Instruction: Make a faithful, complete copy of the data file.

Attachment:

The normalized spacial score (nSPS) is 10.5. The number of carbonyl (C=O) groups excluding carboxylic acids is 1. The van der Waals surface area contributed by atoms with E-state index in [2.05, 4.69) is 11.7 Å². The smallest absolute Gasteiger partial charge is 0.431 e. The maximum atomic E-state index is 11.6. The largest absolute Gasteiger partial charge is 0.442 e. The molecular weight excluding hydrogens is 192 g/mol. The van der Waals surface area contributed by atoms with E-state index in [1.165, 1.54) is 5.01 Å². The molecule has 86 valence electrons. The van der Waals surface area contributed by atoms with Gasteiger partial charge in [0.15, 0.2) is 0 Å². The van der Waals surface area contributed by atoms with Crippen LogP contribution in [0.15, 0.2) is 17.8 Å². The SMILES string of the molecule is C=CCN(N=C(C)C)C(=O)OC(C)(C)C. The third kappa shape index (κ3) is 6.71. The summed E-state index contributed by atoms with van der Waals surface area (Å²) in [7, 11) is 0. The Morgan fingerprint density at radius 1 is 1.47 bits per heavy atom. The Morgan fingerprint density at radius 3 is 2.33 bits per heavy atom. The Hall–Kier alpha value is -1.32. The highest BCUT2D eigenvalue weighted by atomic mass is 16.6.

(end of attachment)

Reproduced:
The normalized spacial score (nSPS) is 10.5. The number of carbonyl (C=O) groups excluding carboxylic acids is 1. The van der Waals surface area contributed by atoms with E-state index in [2.05, 4.69) is 11.7 Å². The smallest absolute Gasteiger partial charge is 0.431 e. The maximum atomic E-state index is 11.6. The largest absolute Gasteiger partial charge is 0.442 e. The molecular weight excluding hydrogens is 192 g/mol. The van der Waals surface area contributed by atoms with E-state index in [1.165, 1.54) is 5.01 Å². The molecule has 86 valence electrons. The van der Waals surface area contributed by atoms with Gasteiger partial charge in [0.15, 0.2) is 0 Å². The van der Waals surface area contributed by atoms with Crippen LogP contribution in [0.15, 0.2) is 17.8 Å². The SMILES string of the molecule is C=CCN(N=C(C)C)C(=O)OC(C)(C)C. The third kappa shape index (κ3) is 6.71. The summed E-state index contributed by atoms with van der Waals surface area (Å²) in [7, 11) is 0. The Morgan fingerprint density at radius 1 is 1.47 bits per heavy atom. The Morgan fingerprint density at radius 3 is 2.33 bits per heavy atom. The Hall–Kier alpha value is -1.32. The highest BCUT2D eigenvalue weighted by atomic mass is 16.6.